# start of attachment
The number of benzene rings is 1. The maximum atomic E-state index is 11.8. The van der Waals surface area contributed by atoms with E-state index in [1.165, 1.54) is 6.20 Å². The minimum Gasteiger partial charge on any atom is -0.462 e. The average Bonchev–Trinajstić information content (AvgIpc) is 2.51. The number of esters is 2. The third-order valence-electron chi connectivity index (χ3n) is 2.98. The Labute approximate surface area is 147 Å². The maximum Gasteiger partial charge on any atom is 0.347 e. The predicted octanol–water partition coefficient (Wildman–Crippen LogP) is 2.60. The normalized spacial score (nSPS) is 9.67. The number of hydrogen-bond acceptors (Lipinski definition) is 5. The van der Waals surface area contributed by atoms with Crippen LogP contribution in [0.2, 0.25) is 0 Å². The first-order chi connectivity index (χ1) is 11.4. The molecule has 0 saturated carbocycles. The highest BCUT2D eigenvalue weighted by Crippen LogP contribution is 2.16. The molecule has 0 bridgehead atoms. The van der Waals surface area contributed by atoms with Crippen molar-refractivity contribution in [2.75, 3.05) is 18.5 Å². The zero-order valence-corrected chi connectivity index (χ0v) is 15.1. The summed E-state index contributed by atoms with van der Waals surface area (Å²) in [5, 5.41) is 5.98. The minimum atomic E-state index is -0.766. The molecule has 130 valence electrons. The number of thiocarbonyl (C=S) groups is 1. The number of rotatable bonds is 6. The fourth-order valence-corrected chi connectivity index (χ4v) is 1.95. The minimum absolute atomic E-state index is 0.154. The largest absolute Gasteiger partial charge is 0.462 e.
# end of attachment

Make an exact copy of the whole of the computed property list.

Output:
The number of benzene rings is 1. The maximum atomic E-state index is 11.8. The van der Waals surface area contributed by atoms with E-state index in [1.165, 1.54) is 6.20 Å². The minimum Gasteiger partial charge on any atom is -0.462 e. The average Bonchev–Trinajstić information content (AvgIpc) is 2.51. The number of esters is 2. The third-order valence-electron chi connectivity index (χ3n) is 2.98. The Labute approximate surface area is 147 Å². The maximum Gasteiger partial charge on any atom is 0.347 e. The predicted octanol–water partition coefficient (Wildman–Crippen LogP) is 2.60. The normalized spacial score (nSPS) is 9.67. The number of hydrogen-bond acceptors (Lipinski definition) is 5. The van der Waals surface area contributed by atoms with Crippen LogP contribution in [0.2, 0.25) is 0 Å². The first-order chi connectivity index (χ1) is 11.4. The molecule has 0 saturated carbocycles. The highest BCUT2D eigenvalue weighted by Crippen LogP contribution is 2.16. The molecule has 0 bridgehead atoms. The van der Waals surface area contributed by atoms with Crippen molar-refractivity contribution in [2.75, 3.05) is 18.5 Å². The zero-order valence-corrected chi connectivity index (χ0v) is 15.1. The summed E-state index contributed by atoms with van der Waals surface area (Å²) in [5, 5.41) is 5.98. The minimum atomic E-state index is -0.766. The molecule has 130 valence electrons. The number of thiocarbonyl (C=S) groups is 1. The number of rotatable bonds is 6. The fourth-order valence-corrected chi connectivity index (χ4v) is 1.95. The minimum absolute atomic E-state index is 0.154. The largest absolute Gasteiger partial charge is 0.462 e.